Do two measures of frailty identify the same people? An age-gender comparison

Susan Gordon, Karen Grimmer, Nicky Baker

Research output: Contribution to journalArticle

Abstract

Rationale, aims, and objectives: Most frailty assessments have been developed for people aged over 65 years. However, there is growing evidence that frailty is detectable in younger people. This paper tests the hypothesis that the Fried frailty phenotype and the CFS categories identify the same people in age-gender subgroups in community-dwelling 40 to 75-year-olds. Method: Participants were recruited via comprehensive community-sampling strategies. They self-reported frailty using the Clinical Frailty Scale (CFS), and frailty was also estimated using the Fried phenotype (self-reported unintended weight loss, exhaustion and low regular exercise; observed slow gait speed and poor grip strength). CFS and Fried scores were compared overall, and for age-gender subgroups (40-49 years, 50-59 years, 60-69 years, and 70-75 years). Spearman rho and differences in mean integer Fried scores were calculated across CFS categories using ANOVA. Correlations were determined between Fried categories of not-frail, pre-frail, and frail and ranked CFS categories, using ranked scores (tau-c) and Cochran-Mantel-Haenszel (C-M-H) tests. Results: Of 656 participants (67% female; mean age 59.9 years, SD 10.6), Fried phenotype classified 59.2% not frail, 39.0% pre-frail, and 1.8% frail, with no gender or age differences. CFS data were missing for 25 participants, with N = 631 reporting categories of very well (24.6%), well (44.6%), managing well (21.9%), vulnerable (6.3%), mildly frail (0.5%), and moderately frail (0.2%). Overall, the mean Fried frailty scores increased incrementally and significantly across ranked CFS categories (P <.01), with weak linear correlation (rho = 0.09). There were variable correlations in age-gender groups, with the best correlation found for women aged 50 years or older, and men aged 60 to 69 years. Conclusion: Frailty assessments using the two assessments became more consistent, as age increased. Pre-frailty was identified by both assessments in all age-gender groups. The validity of self-reported CFS, and of pre-frailty criteria relevant to people younger than 65 years, needs investigation.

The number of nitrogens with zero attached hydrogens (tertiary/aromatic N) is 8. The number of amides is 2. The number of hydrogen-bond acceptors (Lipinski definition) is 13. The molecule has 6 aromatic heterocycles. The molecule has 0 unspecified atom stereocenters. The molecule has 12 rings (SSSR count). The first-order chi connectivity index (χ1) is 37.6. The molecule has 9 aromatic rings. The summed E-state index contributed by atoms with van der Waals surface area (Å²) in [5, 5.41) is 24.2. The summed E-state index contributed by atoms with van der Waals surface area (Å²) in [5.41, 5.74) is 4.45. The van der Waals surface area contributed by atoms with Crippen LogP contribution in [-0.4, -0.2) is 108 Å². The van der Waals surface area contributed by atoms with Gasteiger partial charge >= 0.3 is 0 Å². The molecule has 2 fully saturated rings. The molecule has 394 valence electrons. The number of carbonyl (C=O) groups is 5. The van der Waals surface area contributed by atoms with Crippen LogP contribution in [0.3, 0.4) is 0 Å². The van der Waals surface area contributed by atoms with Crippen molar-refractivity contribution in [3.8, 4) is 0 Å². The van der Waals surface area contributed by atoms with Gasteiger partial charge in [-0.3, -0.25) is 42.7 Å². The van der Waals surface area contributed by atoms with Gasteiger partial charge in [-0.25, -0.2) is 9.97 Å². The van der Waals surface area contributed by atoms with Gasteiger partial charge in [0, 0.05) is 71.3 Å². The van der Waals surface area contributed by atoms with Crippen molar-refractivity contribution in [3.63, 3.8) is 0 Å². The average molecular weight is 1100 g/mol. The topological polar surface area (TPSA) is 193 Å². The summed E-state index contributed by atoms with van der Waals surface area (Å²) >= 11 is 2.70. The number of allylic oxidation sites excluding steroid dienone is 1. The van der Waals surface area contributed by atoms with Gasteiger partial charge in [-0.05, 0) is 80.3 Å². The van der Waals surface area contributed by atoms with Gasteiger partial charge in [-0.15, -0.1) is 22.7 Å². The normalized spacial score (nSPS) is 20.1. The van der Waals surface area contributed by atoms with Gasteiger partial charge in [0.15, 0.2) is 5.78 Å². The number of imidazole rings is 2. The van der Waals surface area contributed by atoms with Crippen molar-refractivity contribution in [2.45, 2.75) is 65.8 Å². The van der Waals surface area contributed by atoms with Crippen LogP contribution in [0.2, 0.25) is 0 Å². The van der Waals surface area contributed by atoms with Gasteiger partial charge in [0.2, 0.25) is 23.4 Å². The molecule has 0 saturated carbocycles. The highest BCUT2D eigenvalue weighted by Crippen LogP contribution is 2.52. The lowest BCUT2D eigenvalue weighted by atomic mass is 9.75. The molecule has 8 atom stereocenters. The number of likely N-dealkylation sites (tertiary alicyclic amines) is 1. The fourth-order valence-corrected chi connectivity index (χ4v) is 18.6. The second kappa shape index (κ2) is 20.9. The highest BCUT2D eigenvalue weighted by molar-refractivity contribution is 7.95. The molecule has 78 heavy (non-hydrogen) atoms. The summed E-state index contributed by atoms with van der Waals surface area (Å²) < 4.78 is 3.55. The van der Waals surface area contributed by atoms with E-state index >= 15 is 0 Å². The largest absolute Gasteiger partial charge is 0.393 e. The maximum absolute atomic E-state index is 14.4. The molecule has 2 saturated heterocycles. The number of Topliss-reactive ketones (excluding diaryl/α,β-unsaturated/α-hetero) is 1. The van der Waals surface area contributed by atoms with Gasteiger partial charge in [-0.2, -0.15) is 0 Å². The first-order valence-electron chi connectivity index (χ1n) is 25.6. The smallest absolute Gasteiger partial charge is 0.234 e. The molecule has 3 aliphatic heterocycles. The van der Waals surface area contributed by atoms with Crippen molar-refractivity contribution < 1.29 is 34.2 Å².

Original languageEnglish
Pages (from-to)1-10
Number of pages10
JournalJournal of Evaluation in Clinical Practice
Volume26
Issue number3
DOIs
Publication statusE-pub ahead of print - 18 Aug 2019

Keywords

  • aged
  • Clinical Frailty Scale
  • correlation
  • frailty
  • Fried frailty phenotype
  • middle age

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